But there I go again being negative. Sorry about that.
I want Lara and the new Tomb Raider series to learn the lessons of its predecessor and combined with its own stories evolve into something new and better. I want this Nu Lara to be better than the original. I want her to inspire people as much as the original did—including me. I want her to find the joy of exploration, the awe and wonder and the adventure in life, instead of just wading through pockets of misery.
For the games, yes I want to see more puzzles. I know, I sound like a broken record on this, but it’s part of the adventure genre. It’s part of that sense of wonder I mention, to find ancient ruins with incredibly complex mechanisms you need to piece together or use in some way to progress. Sure, we can get away from box pushing, I’ll be the first behind that idea, but we need that awe, that joy of discovery and that’s what I want the series to bring in the future. I hope Rise’s tombs will be as good as they promise or even better. I want them to be complex, and combine items and physics and platforming.
In terms of platforming and acrobatics, I want Rise to take it into a bolder direction and future games to go even further. From the classic pits with a rope over them to ditching the climbing gear and just do it by hand. My good friend, Kelly from the Archaeology of Tomb Raider, said that a lot of the challenge of platforming went away with the auto-grab and that is generally true, but there was still a great chance of failure. If you don’t believe me, just check out my Tomb Raider Underworld and Anniversary videos, you’ll see me dying often enough. And that’s where I hope we’ll move, not into the same platforming elements from the past, but the same challenge and risk, to those moments where if you don’t jump at the exact edge, you won’t make it across the gap. I know I’m sounding nostalgic and wishing this series was like the past one, but again, I just want it to learn and use the past series to evolve into something better.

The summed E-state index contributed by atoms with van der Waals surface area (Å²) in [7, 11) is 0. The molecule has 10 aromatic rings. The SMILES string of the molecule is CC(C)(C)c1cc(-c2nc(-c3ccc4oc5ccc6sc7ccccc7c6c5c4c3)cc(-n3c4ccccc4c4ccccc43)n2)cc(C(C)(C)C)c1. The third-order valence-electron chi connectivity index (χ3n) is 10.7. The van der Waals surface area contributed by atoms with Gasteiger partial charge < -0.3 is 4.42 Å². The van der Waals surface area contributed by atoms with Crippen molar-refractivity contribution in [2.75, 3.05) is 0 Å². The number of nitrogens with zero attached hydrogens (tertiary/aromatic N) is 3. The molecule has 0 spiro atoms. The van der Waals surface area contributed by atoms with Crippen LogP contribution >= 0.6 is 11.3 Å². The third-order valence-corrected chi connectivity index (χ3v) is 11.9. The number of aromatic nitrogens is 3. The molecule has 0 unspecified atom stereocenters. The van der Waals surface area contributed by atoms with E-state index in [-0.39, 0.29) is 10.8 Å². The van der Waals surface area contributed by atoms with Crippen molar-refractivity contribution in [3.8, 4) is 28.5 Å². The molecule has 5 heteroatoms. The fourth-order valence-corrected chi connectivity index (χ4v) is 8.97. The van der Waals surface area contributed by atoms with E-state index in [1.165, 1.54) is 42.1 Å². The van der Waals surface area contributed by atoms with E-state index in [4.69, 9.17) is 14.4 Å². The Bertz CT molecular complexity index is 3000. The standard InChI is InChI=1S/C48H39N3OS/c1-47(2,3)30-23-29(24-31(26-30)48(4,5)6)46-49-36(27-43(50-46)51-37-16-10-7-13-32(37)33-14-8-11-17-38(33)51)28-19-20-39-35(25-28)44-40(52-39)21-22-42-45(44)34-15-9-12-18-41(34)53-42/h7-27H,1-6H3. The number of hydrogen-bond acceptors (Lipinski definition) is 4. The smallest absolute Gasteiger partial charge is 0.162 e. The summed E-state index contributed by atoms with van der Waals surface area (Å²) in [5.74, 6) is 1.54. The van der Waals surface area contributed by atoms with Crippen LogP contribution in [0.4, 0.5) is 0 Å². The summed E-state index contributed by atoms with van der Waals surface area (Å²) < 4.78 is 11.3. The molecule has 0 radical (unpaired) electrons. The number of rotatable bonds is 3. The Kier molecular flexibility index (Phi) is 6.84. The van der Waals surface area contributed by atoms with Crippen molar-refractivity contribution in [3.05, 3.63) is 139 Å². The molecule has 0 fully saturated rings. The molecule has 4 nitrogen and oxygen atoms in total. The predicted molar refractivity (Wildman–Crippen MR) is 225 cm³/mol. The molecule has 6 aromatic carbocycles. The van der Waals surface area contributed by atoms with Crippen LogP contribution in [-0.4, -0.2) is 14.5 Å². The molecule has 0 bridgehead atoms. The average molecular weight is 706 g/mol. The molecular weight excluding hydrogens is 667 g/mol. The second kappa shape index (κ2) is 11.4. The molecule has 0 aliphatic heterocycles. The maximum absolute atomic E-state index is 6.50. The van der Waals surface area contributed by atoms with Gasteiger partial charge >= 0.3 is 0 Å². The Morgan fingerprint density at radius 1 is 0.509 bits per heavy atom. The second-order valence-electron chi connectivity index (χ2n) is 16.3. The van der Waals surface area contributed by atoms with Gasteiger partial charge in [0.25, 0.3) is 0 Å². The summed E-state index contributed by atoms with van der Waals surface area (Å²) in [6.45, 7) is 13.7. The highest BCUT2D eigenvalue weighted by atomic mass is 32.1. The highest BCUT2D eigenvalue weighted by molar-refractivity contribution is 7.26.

Finally, combat. They’re already going in a very good direction by letting you sneak past enemies instead of just shooting and killing.
However, the one thing I want the most for Tomb Raider—as a game—is for it to be sillier. Gameplay and events grounded on reality are good but sometimes you can squeeze a bit more fun out of a sequence if you allow for some nonsense. Perhaps it’s physics not working exactly as they should, or the character being more agile than she should in a given situation, such as five back-flips in a row while firing two guns at incoming raptors. The Oni were a good first step, but I hope they step further away from ‘reality’ and more into the silly bits!
And all that together is what I want and what I hope from the Tomb Raider series in the future. I don’t want Lara and her games to mimic the classic series, but I do want them to acknowledge their existence and use them to improve upon, to evolve into a series that will have cynical fans like me jumping for joy and enjoying adventures with this Lara as much as we did with the Classic.
But until I play Rise, I can’t do anything but that: hope.